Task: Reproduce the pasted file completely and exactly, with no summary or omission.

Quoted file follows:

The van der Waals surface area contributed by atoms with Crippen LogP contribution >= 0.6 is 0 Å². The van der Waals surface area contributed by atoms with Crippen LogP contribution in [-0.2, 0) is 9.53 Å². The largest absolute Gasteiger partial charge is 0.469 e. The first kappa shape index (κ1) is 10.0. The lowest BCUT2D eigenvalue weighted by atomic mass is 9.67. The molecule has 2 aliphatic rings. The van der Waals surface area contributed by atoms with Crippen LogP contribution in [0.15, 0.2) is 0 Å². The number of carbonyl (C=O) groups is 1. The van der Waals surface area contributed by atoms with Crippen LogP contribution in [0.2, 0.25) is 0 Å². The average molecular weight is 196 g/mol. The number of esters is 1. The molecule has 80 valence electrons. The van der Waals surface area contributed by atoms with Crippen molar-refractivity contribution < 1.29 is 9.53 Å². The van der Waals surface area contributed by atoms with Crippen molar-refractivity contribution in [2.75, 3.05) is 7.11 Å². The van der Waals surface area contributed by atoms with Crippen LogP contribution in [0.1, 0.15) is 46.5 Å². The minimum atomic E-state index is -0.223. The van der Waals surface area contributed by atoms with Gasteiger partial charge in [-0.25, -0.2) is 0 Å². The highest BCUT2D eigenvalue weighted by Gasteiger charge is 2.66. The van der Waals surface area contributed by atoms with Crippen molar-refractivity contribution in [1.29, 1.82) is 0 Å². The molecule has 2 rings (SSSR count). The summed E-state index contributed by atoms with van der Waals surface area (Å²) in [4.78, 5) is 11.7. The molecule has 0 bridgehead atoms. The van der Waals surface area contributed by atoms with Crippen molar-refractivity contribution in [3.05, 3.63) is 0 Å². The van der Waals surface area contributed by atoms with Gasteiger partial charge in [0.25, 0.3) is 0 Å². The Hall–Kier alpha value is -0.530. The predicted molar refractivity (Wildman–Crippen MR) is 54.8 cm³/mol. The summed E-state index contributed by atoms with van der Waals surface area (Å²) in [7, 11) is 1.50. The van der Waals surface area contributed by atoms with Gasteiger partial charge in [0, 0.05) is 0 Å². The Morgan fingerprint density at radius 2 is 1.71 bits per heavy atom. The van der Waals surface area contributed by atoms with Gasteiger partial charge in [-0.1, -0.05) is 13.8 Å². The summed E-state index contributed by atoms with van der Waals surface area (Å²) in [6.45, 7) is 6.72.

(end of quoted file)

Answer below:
The van der Waals surface area contributed by atoms with Crippen LogP contribution >= 0.6 is 0 Å². The van der Waals surface area contributed by atoms with Crippen LogP contribution in [-0.2, 0) is 9.53 Å². The largest absolute Gasteiger partial charge is 0.469 e. The first kappa shape index (κ1) is 10.0. The lowest BCUT2D eigenvalue weighted by atomic mass is 9.67. The molecule has 2 aliphatic rings. The van der Waals surface area contributed by atoms with Crippen LogP contribution in [0.15, 0.2) is 0 Å². The number of carbonyl (C=O) groups is 1. The van der Waals surface area contributed by atoms with Crippen LogP contribution in [0.2, 0.25) is 0 Å². The average molecular weight is 196 g/mol. The number of esters is 1. The molecule has 80 valence electrons. The van der Waals surface area contributed by atoms with Crippen molar-refractivity contribution < 1.29 is 9.53 Å². The van der Waals surface area contributed by atoms with Crippen molar-refractivity contribution in [2.75, 3.05) is 7.11 Å². The van der Waals surface area contributed by atoms with Crippen LogP contribution in [0.1, 0.15) is 46.5 Å². The minimum atomic E-state index is -0.223. The van der Waals surface area contributed by atoms with Gasteiger partial charge in [-0.25, -0.2) is 0 Å². The highest BCUT2D eigenvalue weighted by Gasteiger charge is 2.66. The van der Waals surface area contributed by atoms with Crippen molar-refractivity contribution in [1.29, 1.82) is 0 Å². The molecule has 2 rings (SSSR count). The summed E-state index contributed by atoms with van der Waals surface area (Å²) in [4.78, 5) is 11.7. The molecule has 0 bridgehead atoms. The van der Waals surface area contributed by atoms with Crippen molar-refractivity contribution in [3.05, 3.63) is 0 Å². The van der Waals surface area contributed by atoms with Gasteiger partial charge in [0.25, 0.3) is 0 Å². The Hall–Kier alpha value is -0.530. The predicted molar refractivity (Wildman–Crippen MR) is 54.8 cm³/mol. The summed E-state index contributed by atoms with van der Waals surface area (Å²) in [7, 11) is 1.50. The van der Waals surface area contributed by atoms with Gasteiger partial charge in [0, 0.05) is 0 Å². The Morgan fingerprint density at radius 2 is 1.71 bits per heavy atom. The van der Waals surface area contributed by atoms with Gasteiger partial charge in [-0.1, -0.05) is 13.8 Å². The summed E-state index contributed by atoms with van der Waals surface area (Å²) in [6.45, 7) is 6.72.